Why is it that suppliers, such as VMware, think that their keynote addresses will be better received if they present a light show and deafening music beforehand? The music was loud enough to be painful. By the time Paul Maritz came out to present, the music had given me a major headache.
Suppliers also seem to think that it is beneficial to keep their customers in the dark during the presentation. I did my best to take notes during the session, but they are sketchy to say the least.
Quick summary of Paul's presentationPaul Maritz, CEO of VMware, mentioned a number of trends he was observing and what VMware was going to do about them.
- Paul presented the results of some unnamed research firm showing that more than half of all workloads were running in virtual environments. No mention was made about who did this research, how the study was executed, how many respondents took part, and no demographic information about the respondents was presented. The rest of the presentation was based upon this questionable foundation.
- Paul asserted that we are seeing another major change in how IT is accomplished. It called this new approach "New IT." He suggested that modern applications need to be developed using new tools, new application frameworks and would run in the cloud.
- He suggested that the challenge we all face is to renew applications to run in this new environment without causing disruption. He suggested that we need to encapsulate and then eventually replace all mainframe applications, applications running on midrange systems using new tools and cloud computing.
- He declared that the PC era has passed and that although hundreds of millions of PCs are in use today, they are going to be superseded by a galaxy of handheld mobile devices.
- He then went on to discuss products we could expect to hear more about on Tuesday that would address these changes.
Snapshot analysisIn Paul's presentation, I heard the foundation of VMware's future strategy. VMware appears to be readying itself to do the following things:
- Take on IBM and the mainframe and replace the workloads they are currently supporting with herds of industry standard systems supporting private and public clouds. VMware is going to try to match the reliability, robustness, security and manageability of the mainframe with new system software. I've heard this song before. Fifteen years ago the open systems suppliers said nearly the same things. The mainframe is still part of every major data center.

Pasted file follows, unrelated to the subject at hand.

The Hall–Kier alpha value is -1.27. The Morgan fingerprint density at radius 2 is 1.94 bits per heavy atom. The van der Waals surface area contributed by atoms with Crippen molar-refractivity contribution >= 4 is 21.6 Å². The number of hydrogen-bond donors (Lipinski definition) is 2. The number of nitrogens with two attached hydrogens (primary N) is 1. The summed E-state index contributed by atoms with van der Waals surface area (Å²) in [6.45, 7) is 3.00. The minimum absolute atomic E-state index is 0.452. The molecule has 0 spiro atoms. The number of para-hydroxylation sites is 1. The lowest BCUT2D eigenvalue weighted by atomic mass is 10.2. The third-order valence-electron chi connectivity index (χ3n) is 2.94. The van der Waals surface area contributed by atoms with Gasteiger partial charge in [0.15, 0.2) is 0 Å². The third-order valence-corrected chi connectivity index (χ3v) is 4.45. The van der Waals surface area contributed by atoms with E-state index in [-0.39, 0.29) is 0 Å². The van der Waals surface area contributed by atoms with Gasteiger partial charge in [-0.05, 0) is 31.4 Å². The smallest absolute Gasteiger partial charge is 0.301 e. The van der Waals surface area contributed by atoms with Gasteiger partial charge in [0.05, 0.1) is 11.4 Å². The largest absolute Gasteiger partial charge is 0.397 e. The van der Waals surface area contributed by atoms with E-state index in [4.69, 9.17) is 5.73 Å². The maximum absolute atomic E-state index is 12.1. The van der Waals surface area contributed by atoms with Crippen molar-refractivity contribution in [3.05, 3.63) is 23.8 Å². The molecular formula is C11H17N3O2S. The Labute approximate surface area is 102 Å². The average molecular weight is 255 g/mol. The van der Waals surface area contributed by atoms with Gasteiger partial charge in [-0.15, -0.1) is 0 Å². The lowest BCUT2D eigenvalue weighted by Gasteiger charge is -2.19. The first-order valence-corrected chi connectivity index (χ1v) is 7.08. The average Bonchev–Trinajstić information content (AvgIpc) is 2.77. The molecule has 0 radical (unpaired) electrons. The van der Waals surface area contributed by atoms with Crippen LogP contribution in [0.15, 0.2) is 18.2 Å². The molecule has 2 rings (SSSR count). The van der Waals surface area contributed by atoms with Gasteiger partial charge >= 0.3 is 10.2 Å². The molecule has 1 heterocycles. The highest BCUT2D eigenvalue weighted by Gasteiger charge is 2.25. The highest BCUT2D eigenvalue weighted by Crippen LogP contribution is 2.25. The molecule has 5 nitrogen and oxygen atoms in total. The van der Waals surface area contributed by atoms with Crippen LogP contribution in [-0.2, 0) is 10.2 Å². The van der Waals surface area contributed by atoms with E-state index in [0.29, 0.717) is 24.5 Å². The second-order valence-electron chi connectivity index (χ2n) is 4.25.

- Ditto for UNIX and single-vendor environments such as IBM System I
- Take on Windows, Linux and Mac OS-based workloads and replace them with easy-to-use, graphics intensive server-centric workloads that run in the cloud and are presented to users of handheld computers (smartphones, tablets and the like) through HTML5-based browsers or small apps running on the handheld devices. It is not at all clear how users would be able to address production requirements on pseudo keyboards offered by those devices or on the small screens they have today.
- Take on Oracle and the database suppliers by using no-SQL databases supported in shared cache on distributed systems (so called memory virtualization by some of the suppliers).
While I agree that we are going to see people using a constellation of mobile devices along side of their PCs and Laptops, I don't think that these devices are going the way of the dodo any time soon. The same could be said of the mainframes and midrange systems in the data center. All of these tools are the foundation of too much useful processing to be quickly or easily replaced.